Best Practices for Fenceline Weaning

by Colter Brown
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Regardless of when and how many calves you will wean, methods of reducing stress on fresh weaned calves is of great interest to cattlemen and of benefit to cow-calf operations.  Traditional methods of weaning calves typically involve total separation of calves from cows by moving calves to a new pasture or dry lot pen.

Fenceline weaning is a management process that allows fenceline contact between calf and dam for at least four to ten days following weaning.  Fences need to be sturdy enough to permit nose to nose contact while preventing nursing.  The objective of fenceline weaning is to allow social interaction between calf and dam while weaning the calves off of mother’s milk.

Studies have shown several benefits of fenceline weaning:

 

  • Calves bawl and walk less for the first several days post weaning.
  • Calves spend more time resting and eating during the first several days post weaning.
  • Calves gain more weight in the first couple of weeks post-weaning.
  • Calves that eat and drink more during the first days after weaning stay healthier.

 

Best Practices for Successful Fenceline Weaning:

  • Move the cows and leave calves in the same pasture or lot.  When this is done, calves already know location of water, feed and grazing areas.  If this is not possible, locate water troughs and feeders along the fenceline where calves and cows will initially congregate increasing the likelihood calves will find water and feed early on in the process, thereby minimizing walking perimeter fences.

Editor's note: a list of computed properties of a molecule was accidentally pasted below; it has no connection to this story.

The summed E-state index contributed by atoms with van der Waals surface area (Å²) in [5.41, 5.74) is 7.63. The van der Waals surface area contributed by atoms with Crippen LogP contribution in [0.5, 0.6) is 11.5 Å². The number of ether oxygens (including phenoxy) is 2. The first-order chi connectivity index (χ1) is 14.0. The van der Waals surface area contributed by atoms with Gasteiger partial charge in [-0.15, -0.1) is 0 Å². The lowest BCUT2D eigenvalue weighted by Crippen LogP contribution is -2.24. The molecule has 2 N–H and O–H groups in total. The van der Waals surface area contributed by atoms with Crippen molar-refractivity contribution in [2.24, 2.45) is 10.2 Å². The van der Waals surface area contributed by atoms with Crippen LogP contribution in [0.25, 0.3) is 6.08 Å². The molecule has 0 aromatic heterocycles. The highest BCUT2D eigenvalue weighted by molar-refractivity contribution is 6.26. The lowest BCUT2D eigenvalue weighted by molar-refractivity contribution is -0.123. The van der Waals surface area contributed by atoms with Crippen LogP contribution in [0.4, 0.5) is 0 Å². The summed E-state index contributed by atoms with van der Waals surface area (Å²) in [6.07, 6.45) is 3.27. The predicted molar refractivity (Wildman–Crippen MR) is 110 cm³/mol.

• Avoid adding unnecessary stress like castrating, dehorning, branding or vaccinations at the time of weaning by completing these processes several weeks prior to weaning, or after weaning is complete.

 

  • Fencing needs to be adequate.  A typical five-strand barbed wire fence will usually be satisfactory.  If calves are still able to nurse through the fence, adding a single strand of electric fence offset from the main fence, possibly on both sides should be adequate.

 

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Mark Johnson – Oklahoma State Extension Beef Cattle Breeding Specialist

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